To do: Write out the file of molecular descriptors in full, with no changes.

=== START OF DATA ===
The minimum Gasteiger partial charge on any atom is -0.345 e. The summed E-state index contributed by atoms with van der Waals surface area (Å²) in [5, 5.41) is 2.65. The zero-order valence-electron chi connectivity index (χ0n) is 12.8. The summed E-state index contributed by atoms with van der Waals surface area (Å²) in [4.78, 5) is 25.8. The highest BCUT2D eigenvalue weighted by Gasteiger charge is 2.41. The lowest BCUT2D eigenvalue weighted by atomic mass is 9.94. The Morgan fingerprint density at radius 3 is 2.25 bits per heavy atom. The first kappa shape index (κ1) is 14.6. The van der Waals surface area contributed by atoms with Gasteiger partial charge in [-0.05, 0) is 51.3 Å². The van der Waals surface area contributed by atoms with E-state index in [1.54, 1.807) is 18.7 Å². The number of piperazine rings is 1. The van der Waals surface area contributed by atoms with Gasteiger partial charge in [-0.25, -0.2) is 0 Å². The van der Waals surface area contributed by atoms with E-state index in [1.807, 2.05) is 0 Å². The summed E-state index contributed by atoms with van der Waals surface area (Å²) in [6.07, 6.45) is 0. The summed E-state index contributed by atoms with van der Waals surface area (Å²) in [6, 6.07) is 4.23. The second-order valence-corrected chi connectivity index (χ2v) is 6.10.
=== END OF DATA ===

The minimum Gasteiger partial charge on any atom is -0.345 e. The summed E-state index contributed by atoms with van der Waals surface area (Å²) in [5, 5.41) is 2.65. The zero-order valence-electron chi connectivity index (χ0n) is 12.8. The summed E-state index contributed by atoms with van der Waals surface area (Å²) in [4.78, 5) is 25.8. The highest BCUT2D eigenvalue weighted by Gasteiger charge is 2.41. The lowest BCUT2D eigenvalue weighted by atomic mass is 9.94. The Morgan fingerprint density at radius 3 is 2.25 bits per heavy atom. The first kappa shape index (κ1) is 14.6. The van der Waals surface area contributed by atoms with Gasteiger partial charge in [-0.05, 0) is 51.3 Å². The van der Waals surface area contributed by atoms with E-state index in [1.54, 1.807) is 18.7 Å². The number of piperazine rings is 1. The van der Waals surface area contributed by atoms with Gasteiger partial charge in [-0.25, -0.2) is 0 Å². The van der Waals surface area contributed by atoms with E-state index in [1.807, 2.05) is 0 Å². The summed E-state index contributed by atoms with van der Waals surface area (Å²) in [6.07, 6.45) is 0. The summed E-state index contributed by atoms with van der Waals surface area (Å²) in [6, 6.07) is 4.23. The second-order valence-corrected chi connectivity index (χ2v) is 6.10.